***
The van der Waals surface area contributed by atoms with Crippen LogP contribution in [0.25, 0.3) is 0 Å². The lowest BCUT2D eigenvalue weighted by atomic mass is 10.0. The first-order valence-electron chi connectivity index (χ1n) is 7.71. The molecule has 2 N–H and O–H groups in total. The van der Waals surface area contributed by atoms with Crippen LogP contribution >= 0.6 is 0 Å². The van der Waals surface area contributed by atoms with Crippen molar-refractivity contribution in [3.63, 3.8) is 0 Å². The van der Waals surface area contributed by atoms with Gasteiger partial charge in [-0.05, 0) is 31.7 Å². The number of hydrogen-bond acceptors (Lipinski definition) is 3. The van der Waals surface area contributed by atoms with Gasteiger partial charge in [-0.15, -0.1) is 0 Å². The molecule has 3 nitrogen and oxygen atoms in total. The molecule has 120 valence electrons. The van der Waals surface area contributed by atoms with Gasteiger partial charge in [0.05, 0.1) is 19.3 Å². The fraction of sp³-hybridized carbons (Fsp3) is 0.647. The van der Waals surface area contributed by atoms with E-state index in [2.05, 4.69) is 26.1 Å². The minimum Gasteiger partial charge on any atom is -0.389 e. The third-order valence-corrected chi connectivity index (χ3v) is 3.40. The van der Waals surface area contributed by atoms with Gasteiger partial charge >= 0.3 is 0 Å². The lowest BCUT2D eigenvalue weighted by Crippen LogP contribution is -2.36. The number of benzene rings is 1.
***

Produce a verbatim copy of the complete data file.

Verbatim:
The van der Waals surface area contributed by atoms with Crippen LogP contribution in [0.25, 0.3) is 0 Å². The lowest BCUT2D eigenvalue weighted by atomic mass is 10.0. The first-order valence-electron chi connectivity index (χ1n) is 7.71. The molecule has 2 N–H and O–H groups in total. The van der Waals surface area contributed by atoms with Crippen LogP contribution >= 0.6 is 0 Å². The van der Waals surface area contributed by atoms with Crippen molar-refractivity contribution in [3.63, 3.8) is 0 Å². The van der Waals surface area contributed by atoms with Gasteiger partial charge in [-0.05, 0) is 31.7 Å². The number of hydrogen-bond acceptors (Lipinski definition) is 3. The van der Waals surface area contributed by atoms with Gasteiger partial charge in [-0.15, -0.1) is 0 Å². The molecule has 3 nitrogen and oxygen atoms in total. The molecule has 120 valence electrons. The van der Waals surface area contributed by atoms with Gasteiger partial charge in [0.05, 0.1) is 19.3 Å². The fraction of sp³-hybridized carbons (Fsp3) is 0.647. The van der Waals surface area contributed by atoms with E-state index in [2.05, 4.69) is 26.1 Å². The minimum Gasteiger partial charge on any atom is -0.389 e. The third-order valence-corrected chi connectivity index (χ3v) is 3.40. The van der Waals surface area contributed by atoms with Gasteiger partial charge >= 0.3 is 0 Å². The lowest BCUT2D eigenvalue weighted by Crippen LogP contribution is -2.36. The number of benzene rings is 1.